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Sony, Marantz and Philips

Sony BDP-S360, BDP-S560

With some of the best and most popular budget Blu-ray decks under its belt - not to mention the all conquering PS3 - Sony is a formidable presence in the Blu-ray market right now. And that's sure to continue as the AV behemoth unleashes its latest pair of players, one of which is the entry-level BDP-S360, which you can currently find online for around £200.


Unlike its predecessor, the BDP-S350, which needed a firmware upgrade to make it BD Live-capable, this one is BD Live from the box. It doesn't feature Wi-Fi, 7.1-channel analogue outputs or built-in memory (movie downloads have to be stored on a USB memory drive) but given the price and the range of other features on board (including HD audio support, AVCHD playback and a six-second boot-up time) it would be churlish to complain.


However, the step-up S560 - which is available in the States but yet to be officially announced in the UK - does come with built-in Wi-Fi, which makes accessing web content immeasurably easier. Our guess is that this will be out post-IFA, but watch this space for more info.
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Marantz UD9004

Just a hunch, but we're guessing there aren't many people reading this who could afford to stump up £5,500 for a Blu-ray player. But for those who can, the UD9004 might just be up your alley. It's an ultra high-end universal player, which fuses together the company's flagship SA-7S1 SACD player with Blu-ray technology to create a mighty movie monster for which the term 'reference' doesn't quite do it justice.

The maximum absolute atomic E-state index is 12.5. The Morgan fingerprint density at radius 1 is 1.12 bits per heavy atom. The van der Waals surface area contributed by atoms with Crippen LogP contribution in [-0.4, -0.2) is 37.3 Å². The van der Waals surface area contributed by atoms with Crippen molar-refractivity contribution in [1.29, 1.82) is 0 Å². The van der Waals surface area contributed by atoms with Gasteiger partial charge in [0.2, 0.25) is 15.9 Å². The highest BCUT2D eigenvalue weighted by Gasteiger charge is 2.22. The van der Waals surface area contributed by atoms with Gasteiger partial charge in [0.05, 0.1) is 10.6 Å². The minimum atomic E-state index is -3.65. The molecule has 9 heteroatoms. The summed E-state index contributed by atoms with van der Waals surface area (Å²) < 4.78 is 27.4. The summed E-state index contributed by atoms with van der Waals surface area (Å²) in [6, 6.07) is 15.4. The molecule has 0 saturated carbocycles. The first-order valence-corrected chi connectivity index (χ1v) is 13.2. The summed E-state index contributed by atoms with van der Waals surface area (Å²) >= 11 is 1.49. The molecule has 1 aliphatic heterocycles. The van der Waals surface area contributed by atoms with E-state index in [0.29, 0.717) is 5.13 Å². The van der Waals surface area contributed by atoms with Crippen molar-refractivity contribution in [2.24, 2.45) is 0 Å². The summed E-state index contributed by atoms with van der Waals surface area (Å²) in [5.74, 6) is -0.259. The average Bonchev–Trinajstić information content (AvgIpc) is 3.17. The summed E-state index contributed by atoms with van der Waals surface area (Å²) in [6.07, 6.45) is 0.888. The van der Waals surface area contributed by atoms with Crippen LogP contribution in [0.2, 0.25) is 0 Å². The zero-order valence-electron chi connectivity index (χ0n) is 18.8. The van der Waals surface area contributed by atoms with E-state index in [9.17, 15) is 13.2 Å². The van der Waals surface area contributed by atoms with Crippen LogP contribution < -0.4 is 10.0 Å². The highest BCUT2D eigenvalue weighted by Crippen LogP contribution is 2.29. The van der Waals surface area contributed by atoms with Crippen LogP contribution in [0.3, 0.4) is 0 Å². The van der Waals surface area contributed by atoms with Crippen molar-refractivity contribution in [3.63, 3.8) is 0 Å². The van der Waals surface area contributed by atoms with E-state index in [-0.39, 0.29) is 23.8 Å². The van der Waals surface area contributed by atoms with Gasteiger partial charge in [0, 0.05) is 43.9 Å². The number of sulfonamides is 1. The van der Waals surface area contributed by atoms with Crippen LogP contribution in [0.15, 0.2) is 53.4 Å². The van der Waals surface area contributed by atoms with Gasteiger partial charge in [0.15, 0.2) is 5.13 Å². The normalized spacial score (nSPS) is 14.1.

It employs the Silicon Optix Realta HQV processor for all its video processing needs, last seen chugging away inside the Denon DVD-3800BD, and another sign of its high-end pedigree is the inclusion of two HDMI outputs, which separate the video and audio signals for the purest possible performance. The UD9004 launches in August so you've got until then to find a buyer for those kidneys.
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Philips BDP3000

The final entrant in our blockbuster BD Live preview is the BDP3000, a step down version of the impressive BDP7300 deck we reviewed. Like its pricier stablemate, the BDP3000 comes equipped with an Ethernet port for BD Live downloads and plays WMV files, but lacks the 5.1-channel analogue outputs and the 1GB of built-in memory.




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